Class Michael J. Pernaselli floating face down 50 yards away. Pernaselli was the
leading boatswain's mate and a machine-gun operator on board the Firebolt.
Ruggiero secured Bruckenthal and Daley on the boat and swam toward Pernaselli.
With the current's strength of eight knots, Ruggiero swiftly reached
Pernaselli's location. However, once there, he discovered Pernaselli was dead on
“Right then and there I realized that we only worked with this Navy group not
even a day, we really didn't know anyone personally. The only person that I knew
was Mike Pernaselli,” he said.
On instinct, without regard to his personal injuries, Ruggiero started to tow
Pernaselli's body against the current that had aided him swiftly through the
water nearly five minutes earlier. After swimming against the current and
fighting to see and breathe through the rotor wash from the helicopter above for
nearly 20 minutes, he arrived at the capsized boat.
The helicopter was barely 15 feet above him and was involved in trying to help
Navy Petty Officer 2nd Class Christopher E. Watts by lowering a cable to pull
him out of the water.
As three other crew members were being rescued, including Bruckenthal and Daley,
Ruggiero waited aboard the capsized boat trying to regain his breath. “I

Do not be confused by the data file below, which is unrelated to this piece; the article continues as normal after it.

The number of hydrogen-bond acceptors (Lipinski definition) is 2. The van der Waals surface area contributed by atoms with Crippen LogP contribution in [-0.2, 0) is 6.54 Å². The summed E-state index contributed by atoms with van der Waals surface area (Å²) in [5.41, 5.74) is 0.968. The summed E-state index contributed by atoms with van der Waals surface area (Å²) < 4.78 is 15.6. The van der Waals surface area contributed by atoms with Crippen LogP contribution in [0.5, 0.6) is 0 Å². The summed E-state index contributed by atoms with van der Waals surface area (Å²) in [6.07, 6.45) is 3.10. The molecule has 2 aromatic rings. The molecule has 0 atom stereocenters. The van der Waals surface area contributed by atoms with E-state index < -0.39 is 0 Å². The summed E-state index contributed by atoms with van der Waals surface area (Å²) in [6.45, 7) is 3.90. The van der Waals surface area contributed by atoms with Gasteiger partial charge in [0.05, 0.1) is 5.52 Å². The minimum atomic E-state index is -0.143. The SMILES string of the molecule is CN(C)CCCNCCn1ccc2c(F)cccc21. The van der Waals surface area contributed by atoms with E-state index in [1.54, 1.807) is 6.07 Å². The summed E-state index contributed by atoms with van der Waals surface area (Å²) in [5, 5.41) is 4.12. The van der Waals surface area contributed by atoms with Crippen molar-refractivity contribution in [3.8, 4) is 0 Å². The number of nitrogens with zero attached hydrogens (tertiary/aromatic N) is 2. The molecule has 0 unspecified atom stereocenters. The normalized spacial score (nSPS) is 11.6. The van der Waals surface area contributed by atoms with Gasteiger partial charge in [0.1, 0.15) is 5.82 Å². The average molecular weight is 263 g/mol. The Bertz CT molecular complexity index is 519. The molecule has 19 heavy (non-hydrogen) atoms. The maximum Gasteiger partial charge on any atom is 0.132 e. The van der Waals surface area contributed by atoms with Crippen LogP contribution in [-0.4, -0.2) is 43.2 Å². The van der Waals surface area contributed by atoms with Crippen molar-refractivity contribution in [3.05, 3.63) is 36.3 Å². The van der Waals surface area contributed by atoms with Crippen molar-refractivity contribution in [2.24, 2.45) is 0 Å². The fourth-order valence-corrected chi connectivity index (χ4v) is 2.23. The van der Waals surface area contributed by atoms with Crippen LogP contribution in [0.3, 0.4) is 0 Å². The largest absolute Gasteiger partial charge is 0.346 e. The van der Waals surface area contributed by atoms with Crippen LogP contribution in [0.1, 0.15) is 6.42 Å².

straddled the keel of the capsized [boat] and pulled Mike's body across my
legs,” he said.
“I later re-entered the water from the capsized [boat] with Mike's body and
started swimming back towards the Firebolt where I was assisted by two
shipmates, who jumped into the water from the Firebolt. The three of us, while
pulling Mike's body, eventually made it close enough to the Firebolt where we
were given a line and pulled in towards the ship,” Ruggiero said.
He later learned that his team member's actions that day prevented a large-scale
attack that would have caused severe damage to the oil pipeline or destruction
of the offshore oil terminals.
In the explosion, Ruggiero's fellow Coast Guardsman, Bruckenthal, and two
sailors, Pernaselli and Watts, were killed, and four others wounded.
“We are all indebted to the boatcrew involved that fateful day, for they put
others before themselves,” said Captain Gail Kulisch, acting commander for the
Deployable Operations Group, the Coast Guard command responsible for overseeing
tactical law enforcement teams. “BM1 Ruggiero's heroic attempts to save the crew
and his actions epitomize our service's core values.”
A Salute to Heroes
Ruggiero was awarded the Purple Heart for injuries sustained while defending the
terminal, and the Bronze Star with a Combat “V” for Valor for his rescue
efforts. Ruggiero's shipmate team member and friend, Bruckenthal, was
posthumously given the same awards.
“I returned to the Persian Gulf by choice about a year and a half after the
attack,” Ruggiero said. “I conducted missions around the oil terminals and
actually lived on one of the terminals for about two weeks training Iraqi
marines on how to conduct boardings.”
Today, Ruggiero still deals with lingering effects from the explosion. He said
that for nearly a year and a half after the explosion his biggest concern was
difficulty hearing and bleeding from his ears. He currently is having dental
work completed to realign his jaw.
By Navy Lt. Jennifer Cragg
Special to American Forces Press Service
Navy Lt. Jennifer Cragg serves in the New Media directorate of
the Defense Media Activity.